It’s the opera, dummy! Specifically, the Met’s new production of the minimalist John Adams’ Doctor Atomic, which runs through 11/13. The L’s Henry Stewart reviews.
One of composer John Adams’ "CNN operas," Doctor Atomic uses a topic from the relatively recent past — here, weapons of mass destruction — to address the political present. Adams said he believes such cultural relevance will give opera a future; that is, it could reconnect estranged (American) audiences to the medium, lower the enskied art form to the level of the everyday intellectual.
But even if that were true, the thoroughly modern music is bound to re-alienate them. In Doctor Atomic, Los Alamos scientists Oppenheimer, Robert Wilson and Edward "Dr. Strangelove" Teller, along with assorted military brass, struggle to build and test a working A-bomb while weighing the ethical implications of what they’re doing. As with Mozart’s Don Giovanni, Doctor Atomic‘s second half is far superior to its first, as it builds to a wrenching climax of boundless destruction in a single flash of light. But both acts suffer from the same problems: the operamakers’ pompous allusions, awkward libretto and abstruse score.
Adams said that as a composer he deals in symbols of the American conscious and unconscious; here, he works from the mushroom cloud to explore the "thrill and romance of science," the moral issues of deifying power, Native American cosmology (you’ll be shocked to hear he lives in Berkeley, CA) and above all, he said, ecological concerns — the contrast between the white man and the Indian’s relationship to the earth, presumably.
Set amid the Manhattan Project, the events chronicled in Doctor Atomic are too close to the present to achieve mythic status — people who have shaken Robert Oppenheimer’s hand are still around. But librettist Peter Sellars (whose production was scrapped by the Met for one by English film director Penny Woolcock, who previously adapted Adams’ The Death of Klinghoffer for the screen) means for the characters to loom as large as Wagner’s Nibelungen. Sellars strips them of their humanity — he stuffs declassified government documents in their mouths, leaving adumbrated forms stripped from a History Channel special where people should be. The show could have used a bit of Peter Morgan, the reigning king of transforming contemporary politics into Shakespearean tragedy.
But drama takes the passenger seat in Doctor Atomic; its two acts both open with a periodic table projected stage-high and proscenium-wide, signaling that science primarily drives this opera, as Adams somewhat gleefully announced during an intermission interview. It shows — conspicuously, egregiously — in the jargon-heavy libretto (which at one point goes so far as to include the word "dodecahedron!") The chorus enters the opera singing "Matter can be neither created nor destroyed but only altered in form/Energy can be neither created nor destroyed but only altered in form" before moving on to discuss "a sustained neutron — neutron chain REACTION!"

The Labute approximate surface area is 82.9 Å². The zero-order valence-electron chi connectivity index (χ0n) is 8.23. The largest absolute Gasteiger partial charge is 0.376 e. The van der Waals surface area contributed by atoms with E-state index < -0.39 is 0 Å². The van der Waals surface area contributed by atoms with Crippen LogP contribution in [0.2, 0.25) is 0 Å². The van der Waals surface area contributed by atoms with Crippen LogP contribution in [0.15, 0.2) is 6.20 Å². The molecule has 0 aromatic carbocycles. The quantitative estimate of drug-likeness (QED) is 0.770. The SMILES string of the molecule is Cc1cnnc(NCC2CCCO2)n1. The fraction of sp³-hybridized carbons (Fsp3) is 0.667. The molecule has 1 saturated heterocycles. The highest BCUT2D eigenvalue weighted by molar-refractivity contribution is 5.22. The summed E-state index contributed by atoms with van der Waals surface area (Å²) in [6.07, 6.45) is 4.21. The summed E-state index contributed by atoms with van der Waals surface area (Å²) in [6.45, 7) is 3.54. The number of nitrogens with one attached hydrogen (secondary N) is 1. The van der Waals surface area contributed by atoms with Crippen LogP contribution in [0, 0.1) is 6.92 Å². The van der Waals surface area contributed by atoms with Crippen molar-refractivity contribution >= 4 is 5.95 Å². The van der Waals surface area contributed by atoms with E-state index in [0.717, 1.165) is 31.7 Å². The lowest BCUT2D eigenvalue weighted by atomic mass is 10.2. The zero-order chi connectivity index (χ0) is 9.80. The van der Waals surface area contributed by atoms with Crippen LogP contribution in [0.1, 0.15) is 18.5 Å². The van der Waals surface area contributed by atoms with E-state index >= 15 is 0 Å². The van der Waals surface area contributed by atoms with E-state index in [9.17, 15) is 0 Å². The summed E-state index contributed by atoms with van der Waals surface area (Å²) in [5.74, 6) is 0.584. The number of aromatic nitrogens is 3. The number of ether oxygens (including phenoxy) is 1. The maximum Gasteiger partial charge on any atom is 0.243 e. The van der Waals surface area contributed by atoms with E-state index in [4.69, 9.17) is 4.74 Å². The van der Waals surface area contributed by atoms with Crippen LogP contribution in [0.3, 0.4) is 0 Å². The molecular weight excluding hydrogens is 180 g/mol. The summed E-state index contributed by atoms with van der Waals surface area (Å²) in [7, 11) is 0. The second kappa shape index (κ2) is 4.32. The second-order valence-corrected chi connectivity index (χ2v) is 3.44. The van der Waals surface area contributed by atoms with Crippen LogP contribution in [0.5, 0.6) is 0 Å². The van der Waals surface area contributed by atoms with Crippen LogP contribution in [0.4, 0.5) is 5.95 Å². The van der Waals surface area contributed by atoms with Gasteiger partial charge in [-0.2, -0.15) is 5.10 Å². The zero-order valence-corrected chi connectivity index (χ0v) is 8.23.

Isn’t this a bit absurd, I scribbled in my notebook, and not in a deviously gutsy sort of way? Doctor Atomic gets risible with its mouthfuls of physics-regent cheat sheets. To make matters worse, when not singing in technobabble and memospeak, the characters pedantically spout poetry by Baudelaire, Donne and Rukeyser ("the hackneyed light of evening quarreling with the bulbs/the book’s bent rectangle solid on your knees"). Sellars has not created characters here so much as he has torn figures from the pages of high school history textbooks, gussied up with clippings from English class poetry anthologies. Accordingly, they stumble-sing stiffly, inhumanly, and engage in philosophical discussions at the dorm-room bull-session level.
Furthermore, that Doctor Atomic is sung in English is just one more albatross. Our bumbling tongue might sound mellifluous coming out of John Gielgud’s mouth, but it lacks the vowel-heavy singsonginess of French or Italian that gives the greatest classical operas their ethereal flow. Thus the glorious melodies of a Verdi aria have no place here, and Adams replaces them with a ceaseless grim assault of 100 notes per second, a brutal, miserable, plaintive score from the overture’s first blaring, pounding, dissonant notes. (A few exceptions exist, most notably Act I’s finale, "Batter My Heart.") Call me a musical conservative, but Adams’ refusal to resolve any of his lines makes me crazy; I resent that his melodies have no inherent narratives of their own — no build-up, no climax. Though this lack of resolution might mirror the characters’ own open-ended ethical and spiritual dilemmas, in practice the unending battery is wearying. What I wouldn’t have given for a major chord freed from an ominous diminished-minor context!
If we did a few man-on-the-street interviews, I don’t suspect that we’d find that a lack of political pertinence turns off potential opera goers; after all, classical opera deals in universal themes of love, betrayal, etc. that ought to resonate still in the 21st Century. I have never heard anyone complain after the curtain that Carmen failed to speak to the contemporary condition — that, thematically, it’s behind the times. (That’s why MTV was able to turn it into a hip-hopera, or why Mark Dornford-May could relocate it to the modern-day streets of Cape Town in U-Carmen.) Modern classical music and opera from the likes of John Adams put off Joe Merlot because, sonically, they slip into the academically impenetrable. It’s the music, stupid.